Emma Cathers

Don’t be afraid to distance yourself from codependent relationships

February 20, 2023

I have always struggled to make friends because of my social anxiety, so in eighth grade, when I switched to a new school, I was extremely worried about meeting new people. 

To my surprise, I quickly became close with another new student.

We would do everything together, hanging out everyday after school and essentially living at her house on the weekends. While at surface level, it seemed this was the perfect friendship, we both grew to be codependent.

Codependency is when two people in a romantic or platonic relationship rely on each other mentally, emotionally or even physically, according to a Nov. 7, 2022 article by Verywell Mind.

Lots of people want to feel like they are the most important person to someone, as if significance to someone else gives their own life more meaning. However, this mindset can quickly become toxic.  

I began to notice that my newfound friend relied on me for almost everything. It made it impossible to maintain other relationships in my life. It felt like I was betraying our friendship if I even spoke to another person our age. 

I am a very passive and non-confrontational person, so this middle school friendship was not the last time I found myself trapped by codependency.

I soon realized most of the closest people in my life had more dominant or aggressive personalities. 

Another time I found myself shackled by codependency was my junior year of high school, when I very quickly became close to a senior girl. 

At first, I was just happy that someone in the grade above even talked to me, but I think she saw my eagerness to please her and took advantage of it. 

Looking back, our friendship always felt really one-sided. I was constantly giving her validation and we would only ever talk about all of her problems. 

In fact, she knew I had severe anxiety, and whenever she saw me have an anxiety attack, she would ignore me or walk away.

I was scared to disagree with her because it would cause her to get mad or raise her voice at me, so I found myself constantly biting my tongue and not sharing my opinions.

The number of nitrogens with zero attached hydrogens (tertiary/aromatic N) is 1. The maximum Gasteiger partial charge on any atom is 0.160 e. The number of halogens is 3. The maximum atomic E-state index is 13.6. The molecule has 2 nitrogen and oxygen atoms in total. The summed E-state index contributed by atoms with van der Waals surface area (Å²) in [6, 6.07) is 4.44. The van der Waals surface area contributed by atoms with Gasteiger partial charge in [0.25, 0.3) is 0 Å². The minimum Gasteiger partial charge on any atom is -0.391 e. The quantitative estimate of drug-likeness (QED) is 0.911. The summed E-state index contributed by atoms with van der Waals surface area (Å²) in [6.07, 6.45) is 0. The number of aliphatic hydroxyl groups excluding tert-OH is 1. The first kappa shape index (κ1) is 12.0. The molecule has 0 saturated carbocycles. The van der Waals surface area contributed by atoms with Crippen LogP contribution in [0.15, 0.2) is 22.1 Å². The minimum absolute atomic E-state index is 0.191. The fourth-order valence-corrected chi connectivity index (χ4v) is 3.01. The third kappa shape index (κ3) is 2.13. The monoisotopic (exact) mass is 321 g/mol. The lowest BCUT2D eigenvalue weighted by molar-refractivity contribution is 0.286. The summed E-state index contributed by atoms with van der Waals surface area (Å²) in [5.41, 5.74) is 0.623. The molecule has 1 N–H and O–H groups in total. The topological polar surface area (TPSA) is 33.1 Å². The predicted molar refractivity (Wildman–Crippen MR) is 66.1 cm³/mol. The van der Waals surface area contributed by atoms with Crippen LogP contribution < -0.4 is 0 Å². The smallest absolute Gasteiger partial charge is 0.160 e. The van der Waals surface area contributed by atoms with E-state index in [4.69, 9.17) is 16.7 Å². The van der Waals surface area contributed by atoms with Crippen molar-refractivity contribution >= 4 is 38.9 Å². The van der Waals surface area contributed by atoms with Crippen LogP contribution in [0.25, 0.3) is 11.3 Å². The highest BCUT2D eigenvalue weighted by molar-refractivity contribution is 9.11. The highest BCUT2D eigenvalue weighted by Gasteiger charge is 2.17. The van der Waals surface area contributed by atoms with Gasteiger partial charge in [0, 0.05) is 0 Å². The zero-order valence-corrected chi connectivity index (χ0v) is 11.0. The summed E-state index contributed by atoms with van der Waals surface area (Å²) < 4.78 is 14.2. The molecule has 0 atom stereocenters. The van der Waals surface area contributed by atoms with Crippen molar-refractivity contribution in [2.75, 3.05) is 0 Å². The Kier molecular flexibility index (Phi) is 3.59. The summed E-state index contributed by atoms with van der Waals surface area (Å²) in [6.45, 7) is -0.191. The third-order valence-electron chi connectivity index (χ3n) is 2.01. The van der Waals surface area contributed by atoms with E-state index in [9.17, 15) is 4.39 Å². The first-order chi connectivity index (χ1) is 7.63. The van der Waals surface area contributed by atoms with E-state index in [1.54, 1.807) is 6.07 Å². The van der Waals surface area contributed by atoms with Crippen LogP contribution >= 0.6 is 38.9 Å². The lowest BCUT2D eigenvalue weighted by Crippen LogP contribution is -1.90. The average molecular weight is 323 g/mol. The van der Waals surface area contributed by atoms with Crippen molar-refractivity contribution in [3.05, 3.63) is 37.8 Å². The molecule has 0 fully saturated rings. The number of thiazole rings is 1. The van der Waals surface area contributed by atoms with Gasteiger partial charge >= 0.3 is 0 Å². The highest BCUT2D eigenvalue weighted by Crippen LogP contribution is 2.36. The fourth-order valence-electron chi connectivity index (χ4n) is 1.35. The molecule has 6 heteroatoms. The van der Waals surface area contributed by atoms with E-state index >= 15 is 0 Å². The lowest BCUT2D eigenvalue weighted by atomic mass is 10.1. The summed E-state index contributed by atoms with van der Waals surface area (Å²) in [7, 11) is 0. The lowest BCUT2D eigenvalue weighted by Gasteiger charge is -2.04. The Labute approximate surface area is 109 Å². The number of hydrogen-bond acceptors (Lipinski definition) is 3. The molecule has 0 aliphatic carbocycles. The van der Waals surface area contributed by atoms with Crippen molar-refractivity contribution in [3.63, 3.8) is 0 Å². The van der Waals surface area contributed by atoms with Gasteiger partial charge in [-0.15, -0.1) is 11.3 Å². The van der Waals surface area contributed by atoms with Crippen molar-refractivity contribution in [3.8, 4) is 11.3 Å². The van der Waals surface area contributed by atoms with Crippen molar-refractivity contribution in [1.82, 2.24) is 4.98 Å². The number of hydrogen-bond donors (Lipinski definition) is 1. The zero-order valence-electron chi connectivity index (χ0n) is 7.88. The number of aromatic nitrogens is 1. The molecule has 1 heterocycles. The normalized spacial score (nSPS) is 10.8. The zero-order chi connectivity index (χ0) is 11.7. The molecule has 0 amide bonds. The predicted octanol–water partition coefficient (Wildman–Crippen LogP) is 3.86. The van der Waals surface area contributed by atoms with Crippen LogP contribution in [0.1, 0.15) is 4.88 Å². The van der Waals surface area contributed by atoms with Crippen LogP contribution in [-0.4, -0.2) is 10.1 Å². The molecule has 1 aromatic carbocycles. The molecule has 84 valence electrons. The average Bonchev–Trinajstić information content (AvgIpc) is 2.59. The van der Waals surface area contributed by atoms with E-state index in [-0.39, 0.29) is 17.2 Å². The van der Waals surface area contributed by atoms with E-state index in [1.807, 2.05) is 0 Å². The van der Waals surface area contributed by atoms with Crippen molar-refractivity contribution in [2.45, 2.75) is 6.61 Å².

Feeling like you have to walk on eggshells around someone and make excuses for their behavior, or that you need to constantly apologize, are signs you may be in a codependent relationship, according to the Verywell Mind article.  

Being fully immersed in someone else’s emotions and problems left me with no room for my own. I felt as though my entire identity had vanished and my only purpose was to take care of the other person. 

It’s completely normal to share struggles and emotional difficulties with friends, but when it starts to affect ones mental health, it begins to cross a line. 

You cannot depend on one person to help you carry all your emotional baggage—it’s too much pressure, especially when they already have their own problems to deal with.

Within a codependent relationship, there is always the “helper” and the “helped,” according to a March 12, 2014 Symmetry Counseling article. 

However, the blame should not all fall upon solely on the helped. Oftentimes, the helper feels a sense of importance or like they are a savior. But by allowing the other party to continue self-destructive behavior and refusing to set boundaries, the helper’s people-pleasing tendencies are only hurting everyone involved.

I never should have indulged such harmful behaviors for so long. But, like any big problem, it started off much smaller. It started with being asked to skip a party because she had a fight with her mom, and with listening to her speaking badly about others so I wouldn’t want to be friends with them.

Falling into these roles contributes to the loss of identity. One’s sense of self is a crucial component to human existence. Without some level of individualism, we can not engage with our own perspectives.

These relationships eliminate the possibility for growth, but there are steps that can be taken to heal or mend relationships that you do not want to disregard forever. 

The most important things one can do is be honest, try not to take things personally, create better boundaries or even take a break from the other person, according to a Sep. 19, 2016 article by Willingway.

Unfortunately, with these relationships I’ve had to take a clean break. My friend from eleventh grade and I no longer speak due to an argument that started because I finally disagreed with her.

Continuing a relationship based on mutual obligation or attachment is not healthy for anyone involved and only reinforces dangerous habits. Still, one should ideally aim to have mature conversation when it comes down to advocating for a change.

Maybe if I shared how bad my former friend’s behavior made me feel sooner, or if I had done it in a more delicate way, we could at least be on better terms. In these types of situations, it’s better to confront much sooner and more calmly before things blow up.

Some relationships just aren’t meant to work out because two people can enable or bring out the worst qualities in one another. It doesn’t make either party “bad,” but at one point or another, someone must make a change. 

It is never OK for a person to constantly project all of their emotions or challenges onto someone else, but it’s also unjust for that person to allow the other to treat them as an emotional ATM.

The suffocating reality of codependency can be a lot to digest but not impossible to overcome. It’s never too late to reexamine or heal relationships.

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